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Fat Pad Syndrome

Hoffa’s Syndrome

The knee fat pad, or infra-patellar fat pad, is a soft tissue structure on either side of the patella just below and under the patella and between the knee bones. Because the fat pad is highly innervated it is considered one of the most sensitive structures in the knee.

The fat pad easily gets irritated and can be a great source of knee pain and discomfort. Since the fat sits just below the knee cap, if there are problems with the kneecap alignment it can cause pinching or ‘Impingement’ on the fat pad. Fat pad syndrome is also known as Hoffa’s Syndrome.

Causes of Fat Pad Syndrome

  • Injury/trauma to the front of the knee e.g. fall, motor vehicle accident, football tackle, etc
  • Tightness in quadriceps muscle
  • Genu Recurvatum (excessive extension of the knee)
  • Forwardly tilted pelvis in obese population
  • Osteoarthritis in the knee predisposes to fat pad syndrome
  • Hardened fat pad due to scarring and subsequent fibrosis.

Symptoms of Fat Pad Syndrome

Fat Pad Impingement, also called Hoffa’s Syndrome includes the following symptoms :

  • Pain in the front of the knee
  • Swelling below and around the knee
  • Pain while straightening the knee
  • Pain with prolonged walking, squatting, and kicking activities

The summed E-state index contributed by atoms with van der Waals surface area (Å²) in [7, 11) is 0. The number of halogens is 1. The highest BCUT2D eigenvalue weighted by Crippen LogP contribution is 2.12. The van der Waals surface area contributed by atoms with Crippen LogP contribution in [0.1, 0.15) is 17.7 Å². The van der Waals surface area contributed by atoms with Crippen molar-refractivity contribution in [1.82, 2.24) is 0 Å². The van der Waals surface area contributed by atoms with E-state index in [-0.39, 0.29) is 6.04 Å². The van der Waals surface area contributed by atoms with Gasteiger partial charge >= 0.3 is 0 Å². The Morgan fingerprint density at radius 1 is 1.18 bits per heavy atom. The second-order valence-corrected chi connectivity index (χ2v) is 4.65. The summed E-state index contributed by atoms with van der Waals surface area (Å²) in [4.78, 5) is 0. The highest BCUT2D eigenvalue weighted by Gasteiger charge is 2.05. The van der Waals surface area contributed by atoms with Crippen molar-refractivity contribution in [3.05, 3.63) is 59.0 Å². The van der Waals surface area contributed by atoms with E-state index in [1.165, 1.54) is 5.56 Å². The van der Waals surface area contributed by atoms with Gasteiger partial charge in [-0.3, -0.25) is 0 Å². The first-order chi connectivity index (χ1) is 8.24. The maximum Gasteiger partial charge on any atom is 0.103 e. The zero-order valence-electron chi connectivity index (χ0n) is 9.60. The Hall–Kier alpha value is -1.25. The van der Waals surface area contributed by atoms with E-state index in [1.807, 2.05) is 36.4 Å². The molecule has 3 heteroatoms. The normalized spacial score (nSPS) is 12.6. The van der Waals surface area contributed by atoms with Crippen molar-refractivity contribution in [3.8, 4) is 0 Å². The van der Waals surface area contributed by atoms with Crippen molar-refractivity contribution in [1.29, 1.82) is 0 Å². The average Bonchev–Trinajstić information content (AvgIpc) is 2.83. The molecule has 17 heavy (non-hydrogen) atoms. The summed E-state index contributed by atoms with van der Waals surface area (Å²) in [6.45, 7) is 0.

• Pain with wearing high heels

These symptoms can also be characteristic of several other knee conditions including Patellar Tendonitis and Patellofemoral Pain Syndrome.

So, we recommend you consult PAIN FREE PHYSIOTHERAPY CLINIC for a thorough assessment and proper diagnosis.


On examination, the physiotherapist will observe the signs and symptoms mentioned above. A clinical test called Hoffa’s test should be performed which involves moving the patella after contracting quadriceps muscles helps in diagnosing the problem.

Treatment of Fat Pad Syndrome

Physiotherapy treatment will hasten the recovery process.

The Physiotherapy treatment will aim to:

  1. Reduce pain and inflammation. This may entail usage of Electrotherapy, cryotherapy, therapeutic taping, dry needling, and Gait Training.
  2. Normalize joint and muscle range of motion.
  3. Strengthen knee and leg muscles.
  4. Optimize patellofemoral (kneecap) alignment.
  5. Improve proprioception, agility, dynamic balance, landing technique, and function e.g. walking, running, squatting, hopping, and landing.

In resistant cases of fat pad syndrome, surgical treatment may be undertaken. Arthroscopic Debridement or partial removal of the fat pad is done.


By optimizing the strength and flexibility of the muscles around the knee, hip and ankle can prevent and avoid reoccurrence of the condition. The physiotherapist is the most suitable person to consult for an appropriate exercise program.

By avoiding potentially aggravating activities such as kneeling, squatting, and kicking for prolonged periods if one has suffered the problem earlier.

For females, it is best to avoid or limit walking in high heels.

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